“God, where are You?” It’s a question of deep struggle that we have all experienced at one time or another. And, maybe that time is right now? Sincere prayers, even desperate cries sent up to God seem to bounce off the ceiling, or just dissolve into thin air. The thought we entertain at these times is, “Maybe one of us in this prayer conversation has gotten up and left the room, and it’s not me.”

The perceived silence of God can be one of the greatest tests of our faith – to feel that loneliness, to feel like we’ve been left out in the rain. But as we bask in the glow of Christmas, returning to the manger to look once again at the Christ Child, we realize as Helmut Thielicke wrote to a former student and exhausted soldier on the Russian front,

“Even when we can no longer think about God or pray to him, he still thinks about us. Even if we can feel nothing of his presence, he still feels for us.”

Yes, and even when we give up searching for him, he has already found us. That’s what the Christmas story is really all about. In the person of Christ, God came to us, he is always there with us, and he is decidedly for us – the manger and the cross are the indisputable proof of that. Afterall, what more could God do to prove to us that he is for us and not against us than to give his own Son into this fallen world to take the cross in our place, exchanging his righteousness for our many sins.

This is the good news that carries us and steadies us as we enter a new year! And may we continue to return to the cradle of Christ and gaze at the reality of what happened on that first Christmas Eve. Our hungry souls need to contemplate the wonder of the God-made-flesh Baby as God’s answer to our lonely question of, “God where are You?” Yes, God does allow us to struggle, to ask that question, but only to lead us away from the answers we wish to impose on him, to his answer. And it’s his answer in Christ that answers all our other God-questions of “Why?” “Where?” “How?” and “What?” As Robert Kolb has written, God answers all these other questions with the “Who” of his Son. The Christ Child, God’s Son, our Brother, was sent to meet us in our questions, in our troubles, in our loneliness, and yes, even in our sinful rebellions. It’s in him where we find God’s forgiveness, help, and companionship.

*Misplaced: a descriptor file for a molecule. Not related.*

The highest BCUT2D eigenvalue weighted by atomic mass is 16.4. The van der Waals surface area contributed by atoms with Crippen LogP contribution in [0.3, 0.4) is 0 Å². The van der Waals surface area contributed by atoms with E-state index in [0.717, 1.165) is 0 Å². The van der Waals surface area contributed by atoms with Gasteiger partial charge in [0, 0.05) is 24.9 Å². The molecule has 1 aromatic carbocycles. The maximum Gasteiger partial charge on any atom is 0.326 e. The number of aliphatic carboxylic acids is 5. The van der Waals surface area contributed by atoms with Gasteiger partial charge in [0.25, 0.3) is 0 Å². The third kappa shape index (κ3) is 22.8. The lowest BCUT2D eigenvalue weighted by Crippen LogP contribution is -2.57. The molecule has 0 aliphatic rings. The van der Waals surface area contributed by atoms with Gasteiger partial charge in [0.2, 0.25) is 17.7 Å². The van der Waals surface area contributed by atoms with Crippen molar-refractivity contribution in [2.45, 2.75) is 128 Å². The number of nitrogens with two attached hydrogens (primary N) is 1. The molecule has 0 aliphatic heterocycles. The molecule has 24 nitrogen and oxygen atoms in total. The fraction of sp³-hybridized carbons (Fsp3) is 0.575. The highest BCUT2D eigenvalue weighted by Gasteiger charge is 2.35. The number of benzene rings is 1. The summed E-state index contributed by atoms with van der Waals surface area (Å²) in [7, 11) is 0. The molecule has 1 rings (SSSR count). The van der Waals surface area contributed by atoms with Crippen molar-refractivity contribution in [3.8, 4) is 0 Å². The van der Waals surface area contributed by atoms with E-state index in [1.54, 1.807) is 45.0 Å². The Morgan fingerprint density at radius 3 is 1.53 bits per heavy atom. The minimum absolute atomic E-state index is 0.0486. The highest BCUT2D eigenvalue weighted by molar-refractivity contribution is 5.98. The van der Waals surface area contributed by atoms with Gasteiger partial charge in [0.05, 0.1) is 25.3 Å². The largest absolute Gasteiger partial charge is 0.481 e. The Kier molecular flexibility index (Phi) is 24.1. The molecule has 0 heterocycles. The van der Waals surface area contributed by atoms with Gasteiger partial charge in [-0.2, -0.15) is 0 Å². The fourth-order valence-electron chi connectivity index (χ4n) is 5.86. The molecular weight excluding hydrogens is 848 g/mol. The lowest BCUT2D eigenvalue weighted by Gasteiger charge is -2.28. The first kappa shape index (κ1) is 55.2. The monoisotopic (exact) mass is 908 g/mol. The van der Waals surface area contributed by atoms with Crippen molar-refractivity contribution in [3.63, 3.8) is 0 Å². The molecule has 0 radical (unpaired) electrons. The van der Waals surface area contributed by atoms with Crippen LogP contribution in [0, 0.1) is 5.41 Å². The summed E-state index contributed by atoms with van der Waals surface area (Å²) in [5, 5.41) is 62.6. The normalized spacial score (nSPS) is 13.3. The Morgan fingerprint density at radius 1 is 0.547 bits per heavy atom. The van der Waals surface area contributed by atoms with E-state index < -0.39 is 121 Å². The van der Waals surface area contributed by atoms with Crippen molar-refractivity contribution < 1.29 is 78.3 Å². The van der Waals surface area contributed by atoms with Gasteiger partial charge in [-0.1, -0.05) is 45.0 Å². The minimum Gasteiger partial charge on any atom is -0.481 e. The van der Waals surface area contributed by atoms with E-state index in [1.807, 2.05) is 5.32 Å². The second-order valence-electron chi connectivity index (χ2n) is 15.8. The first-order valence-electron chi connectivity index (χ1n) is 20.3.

Thielicke, penned these timeless words in a sermon written in the context of the devastation and hopelessness of a war-torn Germany.

"The Child in the crib was homeless, a refugee. Then came the life-long hostility of men. Finally his life ended on a cross. I believe that all this, is infinitely more comforting than the soft spirit we seek at Christmas. He came down to us in the trenches, down to where we live and worry, and where we must finally die. There is nothing that he did not endure with us. He understands everything."

In the birth of Jesus Christ into our world to be with us and to save us, God has given us the answer of his own Son. In him, God has indeed broken the silence as he proclaims to us, “Here I am. My arms are open wide for you. Nothing that strikes you in this life has not first struck me. I know, I understand, I care, I love, I forgive, and I am trustworthy.”